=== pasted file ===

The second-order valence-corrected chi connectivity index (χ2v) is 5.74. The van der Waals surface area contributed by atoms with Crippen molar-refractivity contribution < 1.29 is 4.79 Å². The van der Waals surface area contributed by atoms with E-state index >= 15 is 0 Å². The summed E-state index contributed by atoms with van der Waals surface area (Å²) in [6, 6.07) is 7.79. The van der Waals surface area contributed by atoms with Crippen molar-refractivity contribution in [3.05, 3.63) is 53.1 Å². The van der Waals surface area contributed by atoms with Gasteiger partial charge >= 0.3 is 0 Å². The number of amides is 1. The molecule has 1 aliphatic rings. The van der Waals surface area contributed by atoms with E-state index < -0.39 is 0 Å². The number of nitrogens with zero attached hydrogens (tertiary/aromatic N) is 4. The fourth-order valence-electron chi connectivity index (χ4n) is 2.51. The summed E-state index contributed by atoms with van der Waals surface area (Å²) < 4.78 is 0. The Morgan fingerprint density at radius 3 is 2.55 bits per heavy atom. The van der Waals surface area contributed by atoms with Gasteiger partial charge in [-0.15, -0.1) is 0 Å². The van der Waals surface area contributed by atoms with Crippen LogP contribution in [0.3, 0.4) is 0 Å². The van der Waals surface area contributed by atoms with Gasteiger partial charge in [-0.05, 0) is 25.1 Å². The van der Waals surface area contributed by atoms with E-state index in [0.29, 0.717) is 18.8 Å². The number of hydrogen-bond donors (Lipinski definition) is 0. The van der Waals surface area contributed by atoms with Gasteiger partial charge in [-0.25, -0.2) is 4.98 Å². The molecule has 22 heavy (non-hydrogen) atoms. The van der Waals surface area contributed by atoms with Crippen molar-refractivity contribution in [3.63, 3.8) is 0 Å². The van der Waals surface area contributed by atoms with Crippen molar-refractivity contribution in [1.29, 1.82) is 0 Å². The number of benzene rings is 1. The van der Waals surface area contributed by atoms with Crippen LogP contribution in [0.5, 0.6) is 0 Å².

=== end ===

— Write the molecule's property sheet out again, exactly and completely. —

The second-order valence-corrected chi connectivity index (χ2v) is 5.74. The van der Waals surface area contributed by atoms with Crippen molar-refractivity contribution < 1.29 is 4.79 Å². The van der Waals surface area contributed by atoms with E-state index >= 15 is 0 Å². The summed E-state index contributed by atoms with van der Waals surface area (Å²) in [6, 6.07) is 7.79. The van der Waals surface area contributed by atoms with Crippen molar-refractivity contribution in [3.05, 3.63) is 53.1 Å². The van der Waals surface area contributed by atoms with Gasteiger partial charge >= 0.3 is 0 Å². The number of amides is 1. The molecule has 1 aliphatic rings. The van der Waals surface area contributed by atoms with E-state index < -0.39 is 0 Å². The number of nitrogens with zero attached hydrogens (tertiary/aromatic N) is 4. The fourth-order valence-electron chi connectivity index (χ4n) is 2.51. The summed E-state index contributed by atoms with van der Waals surface area (Å²) < 4.78 is 0. The Morgan fingerprint density at radius 3 is 2.55 bits per heavy atom. The van der Waals surface area contributed by atoms with Gasteiger partial charge in [-0.15, -0.1) is 0 Å². The van der Waals surface area contributed by atoms with Crippen LogP contribution in [0.3, 0.4) is 0 Å². The van der Waals surface area contributed by atoms with Gasteiger partial charge in [-0.05, 0) is 25.1 Å². The van der Waals surface area contributed by atoms with E-state index in [0.29, 0.717) is 18.8 Å². The number of hydrogen-bond donors (Lipinski definition) is 0. The van der Waals surface area contributed by atoms with Gasteiger partial charge in [-0.25, -0.2) is 4.98 Å². The molecule has 22 heavy (non-hydrogen) atoms. The van der Waals surface area contributed by atoms with Crippen molar-refractivity contribution in [3.63, 3.8) is 0 Å². The van der Waals surface area contributed by atoms with Crippen molar-refractivity contribution in [1.29, 1.82) is 0 Å². The number of benzene rings is 1. The van der Waals surface area contributed by atoms with Crippen LogP contribution in [0.5, 0.6) is 0 Å².